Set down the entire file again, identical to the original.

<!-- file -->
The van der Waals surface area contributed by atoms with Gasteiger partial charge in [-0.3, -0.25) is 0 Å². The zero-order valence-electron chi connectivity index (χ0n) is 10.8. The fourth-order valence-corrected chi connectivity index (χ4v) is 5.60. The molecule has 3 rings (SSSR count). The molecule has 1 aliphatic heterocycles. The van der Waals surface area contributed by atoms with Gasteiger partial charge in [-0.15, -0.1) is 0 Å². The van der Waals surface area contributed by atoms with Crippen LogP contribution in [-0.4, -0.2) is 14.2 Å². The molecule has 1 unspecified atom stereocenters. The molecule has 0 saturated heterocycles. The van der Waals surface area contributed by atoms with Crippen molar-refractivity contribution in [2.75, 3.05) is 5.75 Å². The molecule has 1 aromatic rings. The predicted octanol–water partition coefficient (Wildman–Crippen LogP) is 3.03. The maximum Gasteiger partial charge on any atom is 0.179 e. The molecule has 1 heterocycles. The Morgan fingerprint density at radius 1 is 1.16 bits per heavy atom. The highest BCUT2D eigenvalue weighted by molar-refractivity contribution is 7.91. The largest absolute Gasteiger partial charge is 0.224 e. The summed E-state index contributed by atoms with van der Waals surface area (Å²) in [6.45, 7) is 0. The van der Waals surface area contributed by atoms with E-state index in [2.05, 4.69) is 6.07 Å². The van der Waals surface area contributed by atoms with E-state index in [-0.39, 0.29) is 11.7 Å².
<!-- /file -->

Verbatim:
The van der Waals surface area contributed by atoms with Gasteiger partial charge in [-0.3, -0.25) is 0 Å². The zero-order valence-electron chi connectivity index (χ0n) is 10.8. The fourth-order valence-corrected chi connectivity index (χ4v) is 5.60. The molecule has 3 rings (SSSR count). The molecule has 1 aliphatic heterocycles. The van der Waals surface area contributed by atoms with Gasteiger partial charge in [-0.15, -0.1) is 0 Å². The van der Waals surface area contributed by atoms with Crippen LogP contribution in [-0.4, -0.2) is 14.2 Å². The molecule has 1 unspecified atom stereocenters. The molecule has 0 saturated heterocycles. The van der Waals surface area contributed by atoms with Crippen molar-refractivity contribution in [2.75, 3.05) is 5.75 Å². The molecule has 1 aromatic rings. The predicted octanol–water partition coefficient (Wildman–Crippen LogP) is 3.03. The maximum Gasteiger partial charge on any atom is 0.179 e. The molecule has 1 heterocycles. The Morgan fingerprint density at radius 1 is 1.16 bits per heavy atom. The highest BCUT2D eigenvalue weighted by molar-refractivity contribution is 7.91. The largest absolute Gasteiger partial charge is 0.224 e. The summed E-state index contributed by atoms with van der Waals surface area (Å²) in [6.45, 7) is 0. The van der Waals surface area contributed by atoms with E-state index in [2.05, 4.69) is 6.07 Å². The van der Waals surface area contributed by atoms with E-state index in [-0.39, 0.29) is 11.7 Å².